As you walk past the mirror, you do a double-take and pause. Standing and literally staring at yourself, your mind begins to race. Turning your body in different angles, you begin to move backwards and forwards as if one of your body parts is going to miraculously change. Thoughts, visions and critiques about yourself begin to creep through your head. Sucking your stomach in, lifting up your arm, pinching excess fat, standing on your tippy-toes and imagining what you would look like with an added two to three inches. Criticisms are beginning to formulate.

This scene has happened to each woman at least once in their lifetime. Nowadays, and even throughout history, women have always had a constant pressure to have a perfect body type while experiencing difficulty accepting their beautiful unique bodies.

Body image is a term which may refer to a person’s perception of his or her own physical appearance, or the interpretation of the body by the brain. Our body image of our own body is both vital and powerful. The way we view ourselves will ultimately play a part in how we act, and can eventually frame how we allow people to treat us. It is a constant battle to come into a full appreciation of your body, especially with all the pressure in today’s society to be perfect. From the young lady who is on a strict diet trying to shed pounds, to the young girl who sees her petite body type as her worst trait and attempts to gain weight in every way possible—being comfortable in your own skin runs between both ends of the spectrum.

A boatload of emotions erupt as a result of just simply peeking in the mirror and truly just looking at yourself. Some nights you throw on the “get em’ girl” dress with the hot steppers and you would not care if Ms. Berry walked in the place with you side by side, you just know that you will command attention. Other times you are constantly pulling, moaning, and groaning, with nothing but negative remarks spilling out from your lips because you can’t find one good trait about yourself.

The media’s image of Black women is distorted, making it even more complicated to appreciate our body type. It’s no secret that some Black women struggle with weight and staying fit. Often times, the most fit women we see are barely dressed in someone’s video. It is also shocking that Black women’s bodies are not appreciated and ultimately are plagued as being thought of as vulgar even when they’re in tasteful settings. (This, compared to when White women are nude but are ultimately stamped as somewhat “artistic.”) This results in our image or body type as not being honored or appreciated.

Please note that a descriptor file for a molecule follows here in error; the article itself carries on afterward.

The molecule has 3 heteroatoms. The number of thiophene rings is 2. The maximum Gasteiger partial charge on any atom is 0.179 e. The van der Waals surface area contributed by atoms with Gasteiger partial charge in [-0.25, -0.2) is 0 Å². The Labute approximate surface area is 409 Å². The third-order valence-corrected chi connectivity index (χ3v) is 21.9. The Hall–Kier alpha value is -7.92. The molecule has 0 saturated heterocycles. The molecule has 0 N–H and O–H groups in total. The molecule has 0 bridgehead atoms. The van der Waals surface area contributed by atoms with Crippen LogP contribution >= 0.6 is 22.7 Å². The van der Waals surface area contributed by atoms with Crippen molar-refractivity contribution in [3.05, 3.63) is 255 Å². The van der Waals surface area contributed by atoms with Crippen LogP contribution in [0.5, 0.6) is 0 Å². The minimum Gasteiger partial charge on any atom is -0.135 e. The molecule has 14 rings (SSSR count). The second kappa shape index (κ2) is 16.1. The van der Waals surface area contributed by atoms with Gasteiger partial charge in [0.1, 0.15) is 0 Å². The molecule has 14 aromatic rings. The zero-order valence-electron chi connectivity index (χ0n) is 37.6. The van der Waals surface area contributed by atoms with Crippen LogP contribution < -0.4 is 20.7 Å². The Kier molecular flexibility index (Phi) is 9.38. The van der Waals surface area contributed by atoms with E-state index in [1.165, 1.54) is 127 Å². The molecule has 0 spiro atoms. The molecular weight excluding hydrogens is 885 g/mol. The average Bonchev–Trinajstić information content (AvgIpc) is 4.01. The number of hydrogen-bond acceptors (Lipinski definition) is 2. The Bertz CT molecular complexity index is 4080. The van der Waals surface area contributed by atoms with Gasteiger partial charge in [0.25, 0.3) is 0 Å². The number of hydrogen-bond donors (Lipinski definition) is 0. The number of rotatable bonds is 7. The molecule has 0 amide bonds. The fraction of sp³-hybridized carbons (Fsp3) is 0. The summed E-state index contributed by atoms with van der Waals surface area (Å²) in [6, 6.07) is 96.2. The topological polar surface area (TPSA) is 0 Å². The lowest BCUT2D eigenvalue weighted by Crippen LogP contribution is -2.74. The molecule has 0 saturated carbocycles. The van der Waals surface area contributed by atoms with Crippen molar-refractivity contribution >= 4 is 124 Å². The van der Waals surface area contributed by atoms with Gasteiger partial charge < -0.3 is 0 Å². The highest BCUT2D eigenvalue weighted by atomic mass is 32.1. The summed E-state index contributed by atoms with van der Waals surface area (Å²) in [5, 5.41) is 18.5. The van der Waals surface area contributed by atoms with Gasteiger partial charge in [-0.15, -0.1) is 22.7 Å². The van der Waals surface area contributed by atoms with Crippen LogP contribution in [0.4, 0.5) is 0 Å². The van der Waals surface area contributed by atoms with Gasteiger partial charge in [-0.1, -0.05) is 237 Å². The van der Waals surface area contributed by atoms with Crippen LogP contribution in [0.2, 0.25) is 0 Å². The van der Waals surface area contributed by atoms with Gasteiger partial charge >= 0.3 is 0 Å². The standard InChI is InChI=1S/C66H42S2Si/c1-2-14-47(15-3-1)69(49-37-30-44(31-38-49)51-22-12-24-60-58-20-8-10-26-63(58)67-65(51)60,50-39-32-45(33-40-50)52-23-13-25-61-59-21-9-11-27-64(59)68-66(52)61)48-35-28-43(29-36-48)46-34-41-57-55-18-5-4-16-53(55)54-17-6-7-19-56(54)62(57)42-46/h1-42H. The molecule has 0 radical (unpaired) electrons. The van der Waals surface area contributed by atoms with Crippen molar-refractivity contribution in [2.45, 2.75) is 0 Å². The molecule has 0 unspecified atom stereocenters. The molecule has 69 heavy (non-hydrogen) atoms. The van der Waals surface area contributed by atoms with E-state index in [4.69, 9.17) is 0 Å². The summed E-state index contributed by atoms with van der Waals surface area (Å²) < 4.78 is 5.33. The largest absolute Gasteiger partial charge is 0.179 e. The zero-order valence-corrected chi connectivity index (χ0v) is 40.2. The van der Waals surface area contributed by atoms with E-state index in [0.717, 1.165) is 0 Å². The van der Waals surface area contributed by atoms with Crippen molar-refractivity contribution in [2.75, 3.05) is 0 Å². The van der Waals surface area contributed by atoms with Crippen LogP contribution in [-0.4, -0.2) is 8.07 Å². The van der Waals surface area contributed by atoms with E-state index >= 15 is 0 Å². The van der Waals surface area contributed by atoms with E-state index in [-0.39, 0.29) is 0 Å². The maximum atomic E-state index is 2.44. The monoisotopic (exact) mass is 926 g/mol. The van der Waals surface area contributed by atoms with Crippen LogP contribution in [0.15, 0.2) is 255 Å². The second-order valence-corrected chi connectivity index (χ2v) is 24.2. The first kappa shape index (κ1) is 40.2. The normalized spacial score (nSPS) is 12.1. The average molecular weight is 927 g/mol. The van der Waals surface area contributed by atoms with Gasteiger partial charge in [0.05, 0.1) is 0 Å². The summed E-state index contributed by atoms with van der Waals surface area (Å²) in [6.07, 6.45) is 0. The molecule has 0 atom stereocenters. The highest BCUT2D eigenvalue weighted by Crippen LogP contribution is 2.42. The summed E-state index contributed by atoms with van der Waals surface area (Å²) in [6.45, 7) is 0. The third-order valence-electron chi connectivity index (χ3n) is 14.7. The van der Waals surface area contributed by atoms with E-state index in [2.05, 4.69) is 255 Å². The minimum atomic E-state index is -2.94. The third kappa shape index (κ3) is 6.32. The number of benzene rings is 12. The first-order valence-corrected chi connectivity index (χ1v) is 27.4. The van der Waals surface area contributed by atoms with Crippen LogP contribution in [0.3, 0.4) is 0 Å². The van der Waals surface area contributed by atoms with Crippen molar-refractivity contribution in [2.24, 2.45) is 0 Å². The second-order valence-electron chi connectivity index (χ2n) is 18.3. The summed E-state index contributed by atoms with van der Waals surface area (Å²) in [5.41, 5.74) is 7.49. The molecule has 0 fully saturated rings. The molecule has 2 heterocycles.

Ultimately, it’s a journey to get to the place of where you accept yourself as a whole being. We all frequently struggle with insecurities, doubts and negative thoughts about ourselves. It is not an easy task to completely embrace and love every unique inch of oneself. It is a mental shift that we must train ourselves to make. By saying out loud to yourself what you love about yourself and countering people’s negative comments, as well as practicing positive habits, self-love will begin manifest itself.

– Ellisa Oyewo

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  1. Great article. As someone who has had my own body image struggles, I appreciate this type of dialogue to encourage discussion. You are completely right that our self perception has a lot to do with our mental shift. Until you start to view yourself different and appreciate your uniqueness, no amount of praise from others will make a difference.

    • @Chivon: I have to applaud you for saying this after I clicked on your link and saw how beautiful your body is. Body Image is a struggle some of will have to deal with for years. Keep strong. Great advice

  2. Hurt and pain is always a problem with me & I take it out on myself through the gym. I have never been able to “shrink” my hips so every time I go through it I spend hours in the gym on leg exercises. My hip pops out of socket now as result. Timely article

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